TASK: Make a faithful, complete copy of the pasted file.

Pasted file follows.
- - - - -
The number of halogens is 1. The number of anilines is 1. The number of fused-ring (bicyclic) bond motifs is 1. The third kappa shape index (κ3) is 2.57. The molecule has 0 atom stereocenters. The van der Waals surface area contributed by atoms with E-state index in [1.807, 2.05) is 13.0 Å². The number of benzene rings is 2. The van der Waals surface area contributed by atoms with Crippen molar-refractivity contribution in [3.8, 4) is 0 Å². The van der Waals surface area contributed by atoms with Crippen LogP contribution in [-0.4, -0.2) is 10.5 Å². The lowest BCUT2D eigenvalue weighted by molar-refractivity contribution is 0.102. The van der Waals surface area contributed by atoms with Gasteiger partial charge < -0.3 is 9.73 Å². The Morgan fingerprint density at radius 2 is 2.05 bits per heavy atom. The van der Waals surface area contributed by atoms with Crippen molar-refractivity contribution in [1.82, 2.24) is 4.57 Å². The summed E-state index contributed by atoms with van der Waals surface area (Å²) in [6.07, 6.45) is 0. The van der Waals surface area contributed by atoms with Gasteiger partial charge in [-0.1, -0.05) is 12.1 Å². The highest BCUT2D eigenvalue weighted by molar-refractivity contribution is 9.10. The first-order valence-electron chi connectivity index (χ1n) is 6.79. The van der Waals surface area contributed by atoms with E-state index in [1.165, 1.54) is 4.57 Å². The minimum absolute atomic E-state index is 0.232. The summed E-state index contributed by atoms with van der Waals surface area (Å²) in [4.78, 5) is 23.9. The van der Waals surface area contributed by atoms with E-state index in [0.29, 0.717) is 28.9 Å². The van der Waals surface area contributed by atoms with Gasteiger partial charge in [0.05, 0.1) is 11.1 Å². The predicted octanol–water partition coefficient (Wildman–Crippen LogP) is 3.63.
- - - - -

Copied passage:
The number of halogens is 1. The number of anilines is 1. The number of fused-ring (bicyclic) bond motifs is 1. The third kappa shape index (κ3) is 2.57. The molecule has 0 atom stereocenters. The van der Waals surface area contributed by atoms with E-state index in [1.807, 2.05) is 13.0 Å². The number of benzene rings is 2. The van der Waals surface area contributed by atoms with Crippen molar-refractivity contribution in [3.8, 4) is 0 Å². The van der Waals surface area contributed by atoms with Crippen LogP contribution in [-0.4, -0.2) is 10.5 Å². The lowest BCUT2D eigenvalue weighted by molar-refractivity contribution is 0.102. The van der Waals surface area contributed by atoms with Gasteiger partial charge < -0.3 is 9.73 Å². The Morgan fingerprint density at radius 2 is 2.05 bits per heavy atom. The van der Waals surface area contributed by atoms with Crippen molar-refractivity contribution in [1.82, 2.24) is 4.57 Å². The summed E-state index contributed by atoms with van der Waals surface area (Å²) in [6.07, 6.45) is 0. The van der Waals surface area contributed by atoms with Gasteiger partial charge in [-0.1, -0.05) is 12.1 Å². The highest BCUT2D eigenvalue weighted by molar-refractivity contribution is 9.10. The first-order valence-electron chi connectivity index (χ1n) is 6.79. The van der Waals surface area contributed by atoms with E-state index in [1.165, 1.54) is 4.57 Å². The minimum absolute atomic E-state index is 0.232. The summed E-state index contributed by atoms with van der Waals surface area (Å²) in [4.78, 5) is 23.9. The van der Waals surface area contributed by atoms with E-state index in [0.29, 0.717) is 28.9 Å². The van der Waals surface area contributed by atoms with Gasteiger partial charge in [0.05, 0.1) is 11.1 Å². The predicted octanol–water partition coefficient (Wildman–Crippen LogP) is 3.63.